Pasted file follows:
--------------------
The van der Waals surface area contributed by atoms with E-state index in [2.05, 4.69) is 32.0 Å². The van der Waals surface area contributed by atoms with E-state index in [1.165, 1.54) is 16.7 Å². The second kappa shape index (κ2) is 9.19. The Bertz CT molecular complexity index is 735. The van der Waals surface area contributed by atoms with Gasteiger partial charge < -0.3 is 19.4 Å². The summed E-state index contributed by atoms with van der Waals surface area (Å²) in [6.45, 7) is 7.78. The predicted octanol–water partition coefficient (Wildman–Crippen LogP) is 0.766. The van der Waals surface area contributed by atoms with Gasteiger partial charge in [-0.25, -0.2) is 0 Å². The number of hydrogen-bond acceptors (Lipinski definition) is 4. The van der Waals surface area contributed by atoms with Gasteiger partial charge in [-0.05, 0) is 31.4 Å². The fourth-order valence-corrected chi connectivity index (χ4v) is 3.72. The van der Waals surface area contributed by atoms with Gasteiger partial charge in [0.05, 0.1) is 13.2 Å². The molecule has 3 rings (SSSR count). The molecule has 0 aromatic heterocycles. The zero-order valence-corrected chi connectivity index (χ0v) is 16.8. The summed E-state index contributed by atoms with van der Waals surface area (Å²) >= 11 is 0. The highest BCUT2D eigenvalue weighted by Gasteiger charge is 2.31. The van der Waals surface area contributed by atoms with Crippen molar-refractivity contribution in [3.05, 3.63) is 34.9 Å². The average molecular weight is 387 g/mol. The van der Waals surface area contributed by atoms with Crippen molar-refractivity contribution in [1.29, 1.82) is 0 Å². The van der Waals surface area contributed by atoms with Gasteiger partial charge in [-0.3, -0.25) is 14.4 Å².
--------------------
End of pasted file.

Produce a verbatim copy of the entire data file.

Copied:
The van der Waals surface area contributed by atoms with E-state index in [2.05, 4.69) is 32.0 Å². The van der Waals surface area contributed by atoms with E-state index in [1.165, 1.54) is 16.7 Å². The second kappa shape index (κ2) is 9.19. The Bertz CT molecular complexity index is 735. The van der Waals surface area contributed by atoms with Gasteiger partial charge < -0.3 is 19.4 Å². The summed E-state index contributed by atoms with van der Waals surface area (Å²) in [6.45, 7) is 7.78. The predicted octanol–water partition coefficient (Wildman–Crippen LogP) is 0.766. The van der Waals surface area contributed by atoms with Gasteiger partial charge in [-0.25, -0.2) is 0 Å². The number of hydrogen-bond acceptors (Lipinski definition) is 4. The van der Waals surface area contributed by atoms with Gasteiger partial charge in [-0.05, 0) is 31.4 Å². The fourth-order valence-corrected chi connectivity index (χ4v) is 3.72. The van der Waals surface area contributed by atoms with Gasteiger partial charge in [0.05, 0.1) is 13.2 Å². The molecule has 3 rings (SSSR count). The molecule has 0 aromatic heterocycles. The zero-order valence-corrected chi connectivity index (χ0v) is 16.8. The summed E-state index contributed by atoms with van der Waals surface area (Å²) >= 11 is 0. The highest BCUT2D eigenvalue weighted by Gasteiger charge is 2.31. The van der Waals surface area contributed by atoms with Crippen molar-refractivity contribution in [3.05, 3.63) is 34.9 Å². The average molecular weight is 387 g/mol. The van der Waals surface area contributed by atoms with Crippen molar-refractivity contribution in [1.29, 1.82) is 0 Å². The van der Waals surface area contributed by atoms with Gasteiger partial charge in [-0.3, -0.25) is 14.4 Å².